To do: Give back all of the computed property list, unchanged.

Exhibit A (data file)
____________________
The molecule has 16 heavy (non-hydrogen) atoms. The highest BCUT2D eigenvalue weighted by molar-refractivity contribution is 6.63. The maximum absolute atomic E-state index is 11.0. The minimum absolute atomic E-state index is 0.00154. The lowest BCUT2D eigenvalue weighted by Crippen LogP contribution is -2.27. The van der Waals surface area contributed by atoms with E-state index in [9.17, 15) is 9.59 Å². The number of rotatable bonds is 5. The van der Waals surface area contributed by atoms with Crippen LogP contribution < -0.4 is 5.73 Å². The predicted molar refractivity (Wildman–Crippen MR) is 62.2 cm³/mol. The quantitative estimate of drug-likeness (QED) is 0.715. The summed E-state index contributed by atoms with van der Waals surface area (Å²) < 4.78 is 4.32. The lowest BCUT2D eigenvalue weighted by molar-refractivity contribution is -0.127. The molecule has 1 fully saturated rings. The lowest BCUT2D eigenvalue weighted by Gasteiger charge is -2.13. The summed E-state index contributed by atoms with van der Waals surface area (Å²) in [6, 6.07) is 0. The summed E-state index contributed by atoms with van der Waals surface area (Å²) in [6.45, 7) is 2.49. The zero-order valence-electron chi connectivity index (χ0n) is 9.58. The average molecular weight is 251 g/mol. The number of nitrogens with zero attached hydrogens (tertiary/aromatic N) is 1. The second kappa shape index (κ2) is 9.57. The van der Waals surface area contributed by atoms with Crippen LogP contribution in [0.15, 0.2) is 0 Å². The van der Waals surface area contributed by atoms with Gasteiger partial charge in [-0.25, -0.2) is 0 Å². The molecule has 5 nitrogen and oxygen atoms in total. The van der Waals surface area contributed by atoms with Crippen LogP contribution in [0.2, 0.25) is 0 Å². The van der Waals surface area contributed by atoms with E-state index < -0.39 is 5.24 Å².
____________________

The molecule has 16 heavy (non-hydrogen) atoms. The highest BCUT2D eigenvalue weighted by molar-refractivity contribution is 6.63. The maximum absolute atomic E-state index is 11.0. The minimum absolute atomic E-state index is 0.00154. The lowest BCUT2D eigenvalue weighted by Crippen LogP contribution is -2.27. The van der Waals surface area contributed by atoms with E-state index in [9.17, 15) is 9.59 Å². The number of rotatable bonds is 5. The van der Waals surface area contributed by atoms with Crippen LogP contribution < -0.4 is 5.73 Å². The predicted molar refractivity (Wildman–Crippen MR) is 62.2 cm³/mol. The quantitative estimate of drug-likeness (QED) is 0.715. The summed E-state index contributed by atoms with van der Waals surface area (Å²) < 4.78 is 4.32. The lowest BCUT2D eigenvalue weighted by molar-refractivity contribution is -0.127. The molecule has 1 fully saturated rings. The lowest BCUT2D eigenvalue weighted by Gasteiger charge is -2.13. The summed E-state index contributed by atoms with van der Waals surface area (Å²) in [6, 6.07) is 0. The summed E-state index contributed by atoms with van der Waals surface area (Å²) in [6.45, 7) is 2.49. The zero-order valence-electron chi connectivity index (χ0n) is 9.58. The average molecular weight is 251 g/mol. The number of nitrogens with zero attached hydrogens (tertiary/aromatic N) is 1. The second kappa shape index (κ2) is 9.57. The van der Waals surface area contributed by atoms with Crippen LogP contribution in [0.15, 0.2) is 0 Å². The van der Waals surface area contributed by atoms with Gasteiger partial charge in [-0.25, -0.2) is 0 Å². The molecule has 5 nitrogen and oxygen atoms in total. The van der Waals surface area contributed by atoms with Crippen LogP contribution in [0.2, 0.25) is 0 Å². The van der Waals surface area contributed by atoms with E-state index < -0.39 is 5.24 Å².